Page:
“Autumn …. the year’s last, loveliest smile” – William Cullen Bryant (author)
I love Autumn.
Wandering through the heaths and parks, you can’t miss the distinct inward turn of energy in the air. An absolute contrast to the exuberance of summer. Its as if the trees have decided to say goodbye to all the partying and socialising of the previous months. Discarding their fancy bling, wiping off their make-up.
The bright greens slowly turn to gold, rust, brown, yellow. A whole spectrum of my favourite colours. It does something to your heart.
Not quite the same sensation of spring. When you spot the first buds in spring, your heart leaps in amazement at the hardiness and resilience of life. It seems like such an impossible feat that for that moment, everything seems possible. Hope becomes a closer friend.
Autumn is somewhat different. It’s less in your face. Its less of a huge jump in emotion. Here, the colours steep into your body and soul, like orange liquor slowly drenching through a light genoese sponge. As you walk through the trees, you absorb, absorb and absorb, and you come out feeling comforted, soft and utterly delicious.
I always marvel at how easily they change. The trees. Losing their chlorophyll, getting ready to discard their leaves.
Without blame. Without anger. Without dragging their feet.
To paraphrase Paolo Coelho, they don’t pretend nothing is happening nor do they vehemently protest the turning weather, saying they are not ready.
We hate change. We try our damnedest to hold on to what we have even if the current situation bears little resemblance to what once was. We cry, we lament about how unfair life is. Why me? We are despondent. Our bodies and hearts feel mercilessly battered. Our lives meaningless.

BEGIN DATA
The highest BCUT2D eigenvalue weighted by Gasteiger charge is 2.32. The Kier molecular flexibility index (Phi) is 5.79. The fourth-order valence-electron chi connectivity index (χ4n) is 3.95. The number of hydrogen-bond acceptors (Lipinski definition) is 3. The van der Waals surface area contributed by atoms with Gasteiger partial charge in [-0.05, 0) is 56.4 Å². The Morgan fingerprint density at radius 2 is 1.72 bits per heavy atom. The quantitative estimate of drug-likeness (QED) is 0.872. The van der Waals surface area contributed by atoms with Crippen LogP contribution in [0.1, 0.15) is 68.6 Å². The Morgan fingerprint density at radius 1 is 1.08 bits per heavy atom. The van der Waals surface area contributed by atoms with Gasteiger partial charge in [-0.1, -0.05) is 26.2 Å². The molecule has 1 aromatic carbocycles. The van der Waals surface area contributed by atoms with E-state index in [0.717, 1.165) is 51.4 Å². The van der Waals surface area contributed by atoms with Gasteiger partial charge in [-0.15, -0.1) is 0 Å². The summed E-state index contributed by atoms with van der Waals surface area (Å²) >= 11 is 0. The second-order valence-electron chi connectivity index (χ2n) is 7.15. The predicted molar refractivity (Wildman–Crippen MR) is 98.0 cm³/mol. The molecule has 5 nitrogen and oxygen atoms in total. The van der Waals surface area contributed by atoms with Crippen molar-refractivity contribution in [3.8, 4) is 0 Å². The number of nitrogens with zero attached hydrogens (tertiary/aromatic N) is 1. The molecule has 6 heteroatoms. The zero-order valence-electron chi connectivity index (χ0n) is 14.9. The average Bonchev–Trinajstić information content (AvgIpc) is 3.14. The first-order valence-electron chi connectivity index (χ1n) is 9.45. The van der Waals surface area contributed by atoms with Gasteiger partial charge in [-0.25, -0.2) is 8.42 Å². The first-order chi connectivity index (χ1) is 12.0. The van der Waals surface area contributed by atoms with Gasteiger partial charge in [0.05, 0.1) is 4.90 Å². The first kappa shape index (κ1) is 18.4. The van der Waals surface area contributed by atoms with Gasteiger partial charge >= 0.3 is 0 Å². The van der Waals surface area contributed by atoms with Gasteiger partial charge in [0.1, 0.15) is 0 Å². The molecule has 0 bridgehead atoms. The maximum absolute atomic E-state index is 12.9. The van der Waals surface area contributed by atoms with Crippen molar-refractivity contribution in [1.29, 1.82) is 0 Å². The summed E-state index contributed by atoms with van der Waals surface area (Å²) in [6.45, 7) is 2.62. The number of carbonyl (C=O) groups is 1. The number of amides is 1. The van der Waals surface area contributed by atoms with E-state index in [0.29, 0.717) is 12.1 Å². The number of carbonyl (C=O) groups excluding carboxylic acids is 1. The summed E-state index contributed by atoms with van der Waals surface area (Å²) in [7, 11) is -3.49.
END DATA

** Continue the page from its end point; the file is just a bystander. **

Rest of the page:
You can say human life is complicated. but actually, so is a tree’s.
A lot of external conditions that we think mark a change in season are actually unreliable.
Like the weather. Sometimes frost comes early, sometimes the heat continues till November. And you can’t rely on the insects or animals either. Those that are with you during summer might decide to leave early or get wiped out by disease. The intensity of light is also not dependable especially in a country like the UK where whole summers can go by without an ounce of sunshine, the sun blocked out by thick clouds of grey.
So instead, the trees ignore all this noise and choose to focus on one specific but reliable stimuli – the amount of light.
Each year, after the Autumn Equinox, the earth’s journey shifts so that the days become shorter and the nights longer. Each year. Without fail.
And that’s what the trees respond to.
Maybe deciding on a change would be easier as well if we focused on that one reliable indicator in every situation?
I keep thinking about all the relationships I held onto past their sell-by dates. But I love him, we’ve been through so much, things might change, we can work it out, etc. In the muddle of all that noise, I forgot to make a decision based on something that hadn’t changed in a long time – I wasn’t happy. And I hadn’t been happy in a long time.
Obviously the same criteria can’t work in every situation but I’ve come to realise that that might actually be our task. Not to really make a decision but to seek that unique fail-safe indicator in each situation.
To drown out the voices around you about what should matter, how you should decide.
To instead explore your own limits, your truth, to recognise your own non-negotiables.
To grasp how you want to live your life.
And what you want your life to be about.